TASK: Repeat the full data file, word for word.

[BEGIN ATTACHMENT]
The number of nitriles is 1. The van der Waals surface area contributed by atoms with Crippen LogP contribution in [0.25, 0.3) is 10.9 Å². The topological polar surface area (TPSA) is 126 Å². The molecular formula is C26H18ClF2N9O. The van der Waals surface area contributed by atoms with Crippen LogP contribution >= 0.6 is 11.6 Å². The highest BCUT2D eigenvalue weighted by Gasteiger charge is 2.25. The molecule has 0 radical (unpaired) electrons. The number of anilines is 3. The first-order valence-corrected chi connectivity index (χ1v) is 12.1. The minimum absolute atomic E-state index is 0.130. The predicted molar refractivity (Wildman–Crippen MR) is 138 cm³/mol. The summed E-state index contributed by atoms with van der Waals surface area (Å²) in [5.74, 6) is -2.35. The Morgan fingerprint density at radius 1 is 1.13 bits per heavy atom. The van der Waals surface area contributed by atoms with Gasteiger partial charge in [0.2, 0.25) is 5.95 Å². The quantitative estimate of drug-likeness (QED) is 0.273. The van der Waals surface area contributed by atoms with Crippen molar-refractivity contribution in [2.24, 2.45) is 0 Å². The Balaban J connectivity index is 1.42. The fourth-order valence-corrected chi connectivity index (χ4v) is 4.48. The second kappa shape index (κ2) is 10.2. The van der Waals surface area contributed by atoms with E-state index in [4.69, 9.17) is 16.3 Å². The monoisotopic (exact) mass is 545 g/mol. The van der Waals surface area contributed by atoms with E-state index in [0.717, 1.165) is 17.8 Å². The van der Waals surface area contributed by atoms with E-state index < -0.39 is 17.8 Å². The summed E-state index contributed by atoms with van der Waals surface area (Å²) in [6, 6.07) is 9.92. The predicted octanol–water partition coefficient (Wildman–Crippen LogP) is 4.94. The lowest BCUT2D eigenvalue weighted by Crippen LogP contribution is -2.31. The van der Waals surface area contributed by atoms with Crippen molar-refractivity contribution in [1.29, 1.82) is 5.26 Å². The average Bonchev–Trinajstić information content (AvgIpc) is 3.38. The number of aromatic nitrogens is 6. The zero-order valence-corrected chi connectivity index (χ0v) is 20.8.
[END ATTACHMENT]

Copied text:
The number of nitriles is 1. The van der Waals surface area contributed by atoms with Crippen LogP contribution in [0.25, 0.3) is 10.9 Å². The topological polar surface area (TPSA) is 126 Å². The molecular formula is C26H18ClF2N9O. The van der Waals surface area contributed by atoms with Crippen LogP contribution >= 0.6 is 11.6 Å². The highest BCUT2D eigenvalue weighted by Gasteiger charge is 2.25. The molecule has 0 radical (unpaired) electrons. The number of anilines is 3. The first-order valence-corrected chi connectivity index (χ1v) is 12.1. The minimum absolute atomic E-state index is 0.130. The predicted molar refractivity (Wildman–Crippen MR) is 138 cm³/mol. The summed E-state index contributed by atoms with van der Waals surface area (Å²) in [5.74, 6) is -2.35. The Morgan fingerprint density at radius 1 is 1.13 bits per heavy atom. The van der Waals surface area contributed by atoms with Gasteiger partial charge in [0.2, 0.25) is 5.95 Å². The quantitative estimate of drug-likeness (QED) is 0.273. The van der Waals surface area contributed by atoms with Crippen molar-refractivity contribution in [2.24, 2.45) is 0 Å². The Balaban J connectivity index is 1.42. The fourth-order valence-corrected chi connectivity index (χ4v) is 4.48. The second kappa shape index (κ2) is 10.2. The van der Waals surface area contributed by atoms with E-state index in [4.69, 9.17) is 16.3 Å². The monoisotopic (exact) mass is 545 g/mol. The van der Waals surface area contributed by atoms with E-state index in [0.717, 1.165) is 17.8 Å². The van der Waals surface area contributed by atoms with E-state index < -0.39 is 17.8 Å². The summed E-state index contributed by atoms with van der Waals surface area (Å²) in [6, 6.07) is 9.92. The predicted octanol–water partition coefficient (Wildman–Crippen LogP) is 4.94. The lowest BCUT2D eigenvalue weighted by Crippen LogP contribution is -2.31. The van der Waals surface area contributed by atoms with Crippen molar-refractivity contribution in [1.29, 1.82) is 5.26 Å². The average Bonchev–Trinajstić information content (AvgIpc) is 3.38. The number of aromatic nitrogens is 6. The zero-order valence-corrected chi connectivity index (χ0v) is 20.8.